Japan deployed the same system two years ago to detect potential missiles launched from North Korea.
The U.S. European Command has deployed troops and Patriot air defenses for joint exercises and Iraq-related wartime planning, but has never before permanently deployed troops on Israeli soil, according to Defense News.
"This is a major upgrade in bilateral preparations for the threats facing Israel," an Israeli defense official said.
A British newspaper reported Friday that President Bush refused to okay a preemptive strike by Israel against Iran's fledgling nuclear facilities.
In Israel, the X-Band is seen as a consolation prize.
Iranian state TV has reported testing of its Shehab-3 long-range ballistic missile, which is capable of carrying a nuclear warhead 1,242 miles - more than far enough to hit Tel Aviv.
At a recent military parade in Tehran, banners adorning six Shehab-3 missiles declared: "Israel must be wiped off the map," and "We will crush America under our feet."
The United Nations recently renewed economic sanctions against Iran designed to halt its nuclear program and stop Tehran from acquiring nuclear weapons.
Israeli leaders fear that a nuclear Iran, driven by its violently anti-Jewish leaders, will try to destroy Israel.
Friday, 26 September 2008
By Matthew Kalman
Forty-three years after an over-protective Israeli government banned The Beatles from their country, Paul McCartney performed in front of an audience of 45,000 in Tel Aviv, just days before the start of the Jewish new year.
The Israeli audience roared its approval as Sir Paul greeted the crowd on Thursday night and wished them a happy new year in Liverpudlian-accented Hebrew: "Shalom Tel Aviv. Shana Tova."
Though his current girlfriend, Nancy Shevell, 48, was in attendance, McCartney, 66, dedicated the song "My Love" to his late wife, Linda. He also paid tribute to his late bandmates George Harrison and John Lennon during the concert, which was filled with Beatles music.
McCartney wore a pink shirt and an early-Beatles-style black suit made by his fashion designer daughter Stella, 37.
"She is the best designer in the world but she doesn't do much menswear, it's mainly women's wear," he told Non-Stop Radio in Tel Aviv. "I don't look too good in her frocks."
After arriving in Israel a day earlier, McCartney and Shevell (who were together in London last week) took a trip to Bethlehem in Palestine, where they lit a candle for peace at the Church of the Nativity. McCartney announced, "This candle is for peace for people all round the world – especially Israel and Palestine."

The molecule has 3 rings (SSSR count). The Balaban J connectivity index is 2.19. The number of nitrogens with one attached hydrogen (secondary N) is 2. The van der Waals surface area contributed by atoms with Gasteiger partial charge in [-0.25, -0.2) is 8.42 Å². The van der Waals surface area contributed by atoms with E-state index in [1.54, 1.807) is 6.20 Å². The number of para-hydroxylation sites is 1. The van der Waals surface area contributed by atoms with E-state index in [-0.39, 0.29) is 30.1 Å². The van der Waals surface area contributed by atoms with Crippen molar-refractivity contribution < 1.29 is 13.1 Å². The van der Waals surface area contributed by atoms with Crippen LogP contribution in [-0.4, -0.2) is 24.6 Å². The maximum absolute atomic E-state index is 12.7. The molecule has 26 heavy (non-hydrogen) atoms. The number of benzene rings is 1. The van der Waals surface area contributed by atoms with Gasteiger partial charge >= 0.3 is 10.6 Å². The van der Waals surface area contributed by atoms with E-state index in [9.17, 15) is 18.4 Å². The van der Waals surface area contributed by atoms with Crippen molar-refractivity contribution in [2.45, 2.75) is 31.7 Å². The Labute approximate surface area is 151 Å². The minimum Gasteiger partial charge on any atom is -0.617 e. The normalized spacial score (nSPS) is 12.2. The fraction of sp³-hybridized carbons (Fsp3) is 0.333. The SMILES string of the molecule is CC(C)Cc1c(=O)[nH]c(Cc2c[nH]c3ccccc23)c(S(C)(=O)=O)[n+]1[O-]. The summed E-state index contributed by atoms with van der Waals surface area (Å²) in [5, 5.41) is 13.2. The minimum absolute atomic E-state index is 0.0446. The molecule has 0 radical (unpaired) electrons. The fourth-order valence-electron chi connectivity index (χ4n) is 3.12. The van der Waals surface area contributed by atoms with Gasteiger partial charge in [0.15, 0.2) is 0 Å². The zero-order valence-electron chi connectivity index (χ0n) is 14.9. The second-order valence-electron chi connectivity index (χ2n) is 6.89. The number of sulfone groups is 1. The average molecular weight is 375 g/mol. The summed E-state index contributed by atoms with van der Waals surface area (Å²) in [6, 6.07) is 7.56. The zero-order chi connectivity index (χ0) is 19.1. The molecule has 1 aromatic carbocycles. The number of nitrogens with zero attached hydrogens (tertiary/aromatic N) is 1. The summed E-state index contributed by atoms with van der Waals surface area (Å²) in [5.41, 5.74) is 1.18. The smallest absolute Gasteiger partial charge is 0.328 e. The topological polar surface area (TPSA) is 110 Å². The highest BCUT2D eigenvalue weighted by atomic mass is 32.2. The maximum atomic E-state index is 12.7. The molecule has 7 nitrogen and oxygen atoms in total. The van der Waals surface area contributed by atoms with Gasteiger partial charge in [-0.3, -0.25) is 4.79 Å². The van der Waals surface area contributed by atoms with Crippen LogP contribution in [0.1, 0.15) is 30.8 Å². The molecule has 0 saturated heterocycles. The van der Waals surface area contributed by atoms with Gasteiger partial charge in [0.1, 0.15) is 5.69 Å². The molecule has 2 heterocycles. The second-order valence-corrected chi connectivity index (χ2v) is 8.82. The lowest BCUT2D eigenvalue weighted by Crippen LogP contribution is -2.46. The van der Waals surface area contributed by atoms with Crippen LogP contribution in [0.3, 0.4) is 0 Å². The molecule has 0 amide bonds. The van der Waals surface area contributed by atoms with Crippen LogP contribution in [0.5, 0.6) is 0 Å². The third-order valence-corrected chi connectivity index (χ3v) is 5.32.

It seemed a long and winding road from the time, 43 years ago, when an over-protective Israeli government banned The Beatles for fear they would corrupt the nation's youth.
In a concert entitled Friendship First, Sir Paul, aged 66, played a selection of his hits spanning nearly 50 years, taking in Fab Four standards from the early 60s, through his days with Wings to the present.
He was paid about £1million for the performance.
His concert has been given the status of a state visit. Radio stations have been playing wall-to-wall Beatles music all week, weddings have been re-scheduled, theatre performances cancelled and most Tel Aviv clubs closed to avoid competing with the big event.
More than 5,000 security guards and police were stationed around the Yarkon Park stadium. The gates were opened three hours before the performance as hundreds of police battled to prevent the Israeli capital from becoming gridlocked by concert-goers.
Paul and his new love Nancy Shevell, 47, arrived in the small hours of Wednesday and checked into the Royal Suite at the Dan Hotel – one of the 21 suites and 70 rooms booked for the 100-strong team of musicians, technicians and hangers-on.
The couple spent the morning sunbathing on the hotel balcony overlooking the Mediterranean before making a quiet visit to Palestinians in the West Bank.
Their original plan had been to visit the Edward Said National Conservatory of Music in Ramallah, but word leaked out and anti-Israel protesters staged a demonstration outside the school.
To the delight of the 160 students, he sat in on a class, then produced a harmonica and played them a tune.
Wednesday, 24 September 2008
By Leora Eren Frucht
The film "Circumcise Me" was a sort of therapy for filmmakers Matthew Kalman and David Blumenfeld, both veteran news reporters who live in Jerusalem.
British-born Kalman, a reporter, and Canadian-born Blumenfeld, a photographer, have worked for leading media outlets, including Time, Newsweek and the Boston Globe.
"At the height of the intifada, David and I were doing a lot of work together, reporting mainly about guns, bombs, exploded buses and people dying," recalls Kalman. "We were also asked to produce other people's documentaries - and those were also about suicide bombings.
"After you've seen enough dead bodies lying on the pavement after a suicide bombing of a bus, you realize you're becoming inured to the shock. When you see people still fused to their seats inside this blackened shell, and all you're looking at is the camera angle, you realize that you're losing a bit of what makes you human.
"It got a bit grueling and depressing. So David suggested we do something of our own, something fun. Doing this film has enabled us as reporters to retrieve a little bit of our own humanity. Basically this has been just one big act of therapy."